By Patrick Duffy
LOS ANGELES, CA — Multiple reports from witnesses, roommates, and mental health specialists confirmed that local university student Allie Vera was, despite recently becoming the owner of a new succulent, still deeply depressed.
“I really thought things were gonna start looking up for Allie once she brought home that little cactus thing,” reported friend and roommate Jade Paxton. “I’ve heard that they’re basically Lexapro in plant form, but she’s not doing any better. The only difference is that now she has to take a break from crying every few weeks to water her plant. But on the plus side, now she has a cactus to keep her company when she stays in bed until 4 PM.”
Succulents are considered to be the perfect companion for the mentally ill, showing them that some things can thrive despite constant neglect and lack of attention.
While cases of potted plants failing to miraculously improve their owner’s mental health are rare, they do occur. Just last year in Ohio, a budding horticulturist found that he was very much still bipolar, despite purchasing several blue Agave houseplants and one of those Himalayan salt lamps.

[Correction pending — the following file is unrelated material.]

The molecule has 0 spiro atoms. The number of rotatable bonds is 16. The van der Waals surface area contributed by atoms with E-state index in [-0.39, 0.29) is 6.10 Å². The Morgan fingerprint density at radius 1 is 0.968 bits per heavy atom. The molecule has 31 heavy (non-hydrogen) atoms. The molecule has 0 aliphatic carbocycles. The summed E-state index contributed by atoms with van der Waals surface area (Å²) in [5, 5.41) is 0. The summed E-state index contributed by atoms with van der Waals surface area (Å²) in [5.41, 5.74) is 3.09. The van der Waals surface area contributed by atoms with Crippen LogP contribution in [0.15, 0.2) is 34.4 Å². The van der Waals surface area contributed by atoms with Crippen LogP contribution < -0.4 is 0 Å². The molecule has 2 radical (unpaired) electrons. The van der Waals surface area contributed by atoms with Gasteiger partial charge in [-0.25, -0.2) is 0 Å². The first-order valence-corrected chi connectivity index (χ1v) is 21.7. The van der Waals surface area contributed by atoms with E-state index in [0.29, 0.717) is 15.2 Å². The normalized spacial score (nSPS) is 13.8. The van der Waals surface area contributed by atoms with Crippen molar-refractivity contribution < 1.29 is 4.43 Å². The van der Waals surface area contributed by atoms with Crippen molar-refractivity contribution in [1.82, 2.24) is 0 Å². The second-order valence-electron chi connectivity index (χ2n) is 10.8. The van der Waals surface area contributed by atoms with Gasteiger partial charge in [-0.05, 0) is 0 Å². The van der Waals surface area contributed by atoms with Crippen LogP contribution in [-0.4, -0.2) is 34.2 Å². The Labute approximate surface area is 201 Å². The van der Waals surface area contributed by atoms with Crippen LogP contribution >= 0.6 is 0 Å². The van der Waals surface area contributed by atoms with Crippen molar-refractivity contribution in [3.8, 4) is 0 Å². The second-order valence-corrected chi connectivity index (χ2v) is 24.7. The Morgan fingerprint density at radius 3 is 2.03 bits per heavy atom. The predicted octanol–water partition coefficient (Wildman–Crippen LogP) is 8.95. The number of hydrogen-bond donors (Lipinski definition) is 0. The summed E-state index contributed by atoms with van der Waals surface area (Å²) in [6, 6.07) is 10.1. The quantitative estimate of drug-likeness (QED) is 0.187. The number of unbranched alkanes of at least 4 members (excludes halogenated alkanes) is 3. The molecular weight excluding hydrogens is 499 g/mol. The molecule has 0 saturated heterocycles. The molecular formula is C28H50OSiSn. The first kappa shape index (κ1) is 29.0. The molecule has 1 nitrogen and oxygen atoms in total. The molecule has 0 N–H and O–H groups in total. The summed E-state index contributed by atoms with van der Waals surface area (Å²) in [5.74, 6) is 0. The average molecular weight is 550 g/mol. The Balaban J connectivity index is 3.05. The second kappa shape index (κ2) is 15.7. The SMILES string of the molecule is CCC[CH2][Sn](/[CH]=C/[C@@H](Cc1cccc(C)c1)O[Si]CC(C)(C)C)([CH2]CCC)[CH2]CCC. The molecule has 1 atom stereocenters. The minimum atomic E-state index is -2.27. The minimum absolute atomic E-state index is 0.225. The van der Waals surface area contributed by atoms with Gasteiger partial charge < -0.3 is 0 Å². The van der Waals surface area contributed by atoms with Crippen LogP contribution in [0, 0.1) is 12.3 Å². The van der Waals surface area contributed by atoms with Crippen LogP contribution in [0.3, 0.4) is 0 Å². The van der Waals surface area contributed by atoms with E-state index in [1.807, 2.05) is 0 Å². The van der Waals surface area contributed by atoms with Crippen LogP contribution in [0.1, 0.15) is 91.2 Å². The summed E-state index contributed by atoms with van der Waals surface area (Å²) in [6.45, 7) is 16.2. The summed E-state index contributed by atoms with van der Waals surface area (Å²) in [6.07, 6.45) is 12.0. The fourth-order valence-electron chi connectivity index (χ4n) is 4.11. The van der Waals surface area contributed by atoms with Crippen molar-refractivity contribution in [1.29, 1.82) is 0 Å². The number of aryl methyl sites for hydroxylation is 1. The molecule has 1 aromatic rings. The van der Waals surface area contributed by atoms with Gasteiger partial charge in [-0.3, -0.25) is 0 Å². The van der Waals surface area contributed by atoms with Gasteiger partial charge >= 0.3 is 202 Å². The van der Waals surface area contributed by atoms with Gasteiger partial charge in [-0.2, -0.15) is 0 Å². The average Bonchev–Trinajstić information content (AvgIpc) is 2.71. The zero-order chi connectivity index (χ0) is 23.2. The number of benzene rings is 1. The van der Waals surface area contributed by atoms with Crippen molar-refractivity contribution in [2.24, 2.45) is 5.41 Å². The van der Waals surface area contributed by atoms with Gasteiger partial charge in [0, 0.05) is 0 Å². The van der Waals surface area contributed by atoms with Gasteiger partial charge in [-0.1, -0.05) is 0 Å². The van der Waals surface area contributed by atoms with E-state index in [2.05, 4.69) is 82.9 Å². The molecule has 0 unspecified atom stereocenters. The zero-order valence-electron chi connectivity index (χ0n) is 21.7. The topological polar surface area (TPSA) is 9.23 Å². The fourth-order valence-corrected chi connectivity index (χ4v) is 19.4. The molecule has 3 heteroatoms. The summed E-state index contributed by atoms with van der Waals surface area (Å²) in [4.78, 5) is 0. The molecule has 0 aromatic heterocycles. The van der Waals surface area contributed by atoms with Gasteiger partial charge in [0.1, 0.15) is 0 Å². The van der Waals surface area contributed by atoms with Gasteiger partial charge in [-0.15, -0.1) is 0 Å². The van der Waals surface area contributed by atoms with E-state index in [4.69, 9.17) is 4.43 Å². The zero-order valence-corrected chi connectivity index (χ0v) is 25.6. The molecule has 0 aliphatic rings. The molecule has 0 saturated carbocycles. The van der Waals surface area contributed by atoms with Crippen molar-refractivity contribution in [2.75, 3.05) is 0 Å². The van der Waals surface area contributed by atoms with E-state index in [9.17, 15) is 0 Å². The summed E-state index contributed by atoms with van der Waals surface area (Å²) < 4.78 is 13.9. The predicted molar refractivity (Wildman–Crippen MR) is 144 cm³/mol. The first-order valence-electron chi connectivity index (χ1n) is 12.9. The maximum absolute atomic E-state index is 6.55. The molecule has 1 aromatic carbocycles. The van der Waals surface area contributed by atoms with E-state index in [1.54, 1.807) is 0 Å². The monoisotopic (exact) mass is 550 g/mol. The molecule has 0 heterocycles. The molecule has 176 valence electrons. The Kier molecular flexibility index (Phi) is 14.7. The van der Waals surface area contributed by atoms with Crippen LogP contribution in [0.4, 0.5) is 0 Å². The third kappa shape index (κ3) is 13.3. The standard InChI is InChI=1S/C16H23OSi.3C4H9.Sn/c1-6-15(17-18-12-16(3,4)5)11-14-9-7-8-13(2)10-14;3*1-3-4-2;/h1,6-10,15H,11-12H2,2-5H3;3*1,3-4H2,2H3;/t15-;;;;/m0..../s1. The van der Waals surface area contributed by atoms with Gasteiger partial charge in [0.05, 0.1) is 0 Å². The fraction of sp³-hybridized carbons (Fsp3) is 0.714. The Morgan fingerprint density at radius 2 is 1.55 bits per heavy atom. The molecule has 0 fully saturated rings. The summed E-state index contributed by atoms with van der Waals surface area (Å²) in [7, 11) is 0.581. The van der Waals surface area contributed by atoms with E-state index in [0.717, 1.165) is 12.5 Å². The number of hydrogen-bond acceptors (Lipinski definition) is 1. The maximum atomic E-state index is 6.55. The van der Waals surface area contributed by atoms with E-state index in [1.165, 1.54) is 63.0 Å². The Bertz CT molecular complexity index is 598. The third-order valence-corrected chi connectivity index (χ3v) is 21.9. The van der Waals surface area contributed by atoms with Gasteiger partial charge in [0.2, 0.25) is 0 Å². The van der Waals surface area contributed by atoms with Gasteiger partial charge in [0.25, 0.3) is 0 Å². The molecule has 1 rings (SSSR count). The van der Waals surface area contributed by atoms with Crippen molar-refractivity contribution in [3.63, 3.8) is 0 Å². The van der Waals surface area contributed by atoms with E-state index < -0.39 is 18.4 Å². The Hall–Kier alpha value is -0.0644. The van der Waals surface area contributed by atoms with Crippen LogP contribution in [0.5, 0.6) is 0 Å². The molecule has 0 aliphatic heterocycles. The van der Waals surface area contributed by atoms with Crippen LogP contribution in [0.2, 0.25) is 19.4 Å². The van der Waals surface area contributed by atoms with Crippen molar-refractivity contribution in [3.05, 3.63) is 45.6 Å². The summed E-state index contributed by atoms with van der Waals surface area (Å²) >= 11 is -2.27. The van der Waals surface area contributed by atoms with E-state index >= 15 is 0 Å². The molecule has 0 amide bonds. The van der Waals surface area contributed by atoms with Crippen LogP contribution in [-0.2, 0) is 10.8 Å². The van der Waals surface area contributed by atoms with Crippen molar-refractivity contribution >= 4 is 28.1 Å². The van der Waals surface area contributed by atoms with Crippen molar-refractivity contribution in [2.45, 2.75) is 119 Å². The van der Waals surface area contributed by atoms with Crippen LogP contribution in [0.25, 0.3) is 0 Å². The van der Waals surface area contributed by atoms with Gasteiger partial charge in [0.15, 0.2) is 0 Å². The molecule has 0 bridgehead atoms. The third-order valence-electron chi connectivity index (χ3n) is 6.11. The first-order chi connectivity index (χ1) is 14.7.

Vera was reported to have received the succulent from USC’s Student Health Center after being denied an appointment with a therapist due to overbooking.
“Listen, I’m stretched very thin here,” said university health official Donna Thompson, speaking from the 2002 Chevrolet AstroVan that now serves as USC’s Mental Health Services Center. “With budgetary restraints, we have to ask ourselves just how much a student’s mental health is really worth, and the answer is $1.99 at the garden center at the Home Depot, which is a lot cheaper than how much it would cost to actually hire any mental health professionals,” she said, before adding that if you can’t afford an independent therapist you probably don’t belong at USC anyway.
At press time, Vera’s succulent was reported to have died due to complications from overwatering, a fitting metaphor for the way Vera kills everything she touches.